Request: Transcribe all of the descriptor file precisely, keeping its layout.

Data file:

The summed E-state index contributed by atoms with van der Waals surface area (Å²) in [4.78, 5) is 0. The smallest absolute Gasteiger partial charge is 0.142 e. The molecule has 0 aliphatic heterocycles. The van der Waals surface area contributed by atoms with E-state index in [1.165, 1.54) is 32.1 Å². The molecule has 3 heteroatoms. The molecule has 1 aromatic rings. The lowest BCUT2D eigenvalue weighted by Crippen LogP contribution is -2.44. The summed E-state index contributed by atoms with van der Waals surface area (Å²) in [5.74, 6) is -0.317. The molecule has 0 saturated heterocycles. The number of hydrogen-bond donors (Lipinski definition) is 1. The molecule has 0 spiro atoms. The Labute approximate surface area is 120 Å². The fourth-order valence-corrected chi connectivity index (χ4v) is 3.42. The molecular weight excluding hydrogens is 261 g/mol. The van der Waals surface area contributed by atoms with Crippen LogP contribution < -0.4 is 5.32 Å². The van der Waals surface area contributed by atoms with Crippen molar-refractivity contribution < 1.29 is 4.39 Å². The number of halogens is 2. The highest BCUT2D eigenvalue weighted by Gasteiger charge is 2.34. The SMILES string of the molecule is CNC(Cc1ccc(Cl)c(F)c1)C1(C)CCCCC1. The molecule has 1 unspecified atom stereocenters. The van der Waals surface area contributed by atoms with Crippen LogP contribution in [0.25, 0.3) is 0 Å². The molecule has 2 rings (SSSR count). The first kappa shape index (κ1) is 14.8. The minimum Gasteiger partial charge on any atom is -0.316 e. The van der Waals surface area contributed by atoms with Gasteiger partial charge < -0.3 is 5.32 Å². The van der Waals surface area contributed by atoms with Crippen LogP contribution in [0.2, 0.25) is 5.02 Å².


The summed E-state index contributed by atoms with van der Waals surface area (Å²) in [4.78, 5) is 0. The smallest absolute Gasteiger partial charge is 0.142 e. The molecule has 0 aliphatic heterocycles. The van der Waals surface area contributed by atoms with E-state index in [1.165, 1.54) is 32.1 Å². The molecule has 3 heteroatoms. The molecule has 1 aromatic rings. The lowest BCUT2D eigenvalue weighted by Crippen LogP contribution is -2.44. The summed E-state index contributed by atoms with van der Waals surface area (Å²) in [5.74, 6) is -0.317. The molecule has 0 saturated heterocycles. The number of hydrogen-bond donors (Lipinski definition) is 1. The molecule has 0 spiro atoms. The Labute approximate surface area is 120 Å². The fourth-order valence-corrected chi connectivity index (χ4v) is 3.42. The molecular weight excluding hydrogens is 261 g/mol. The van der Waals surface area contributed by atoms with Crippen LogP contribution < -0.4 is 5.32 Å². The van der Waals surface area contributed by atoms with Crippen molar-refractivity contribution < 1.29 is 4.39 Å². The number of halogens is 2. The highest BCUT2D eigenvalue weighted by Gasteiger charge is 2.34. The SMILES string of the molecule is CNC(Cc1ccc(Cl)c(F)c1)C1(C)CCCCC1. The molecule has 1 unspecified atom stereocenters. The van der Waals surface area contributed by atoms with Crippen LogP contribution in [0.25, 0.3) is 0 Å². The molecule has 2 rings (SSSR count). The first kappa shape index (κ1) is 14.8. The minimum Gasteiger partial charge on any atom is -0.316 e. The van der Waals surface area contributed by atoms with Gasteiger partial charge < -0.3 is 5.32 Å². The van der Waals surface area contributed by atoms with Crippen LogP contribution in [0.2, 0.25) is 5.02 Å².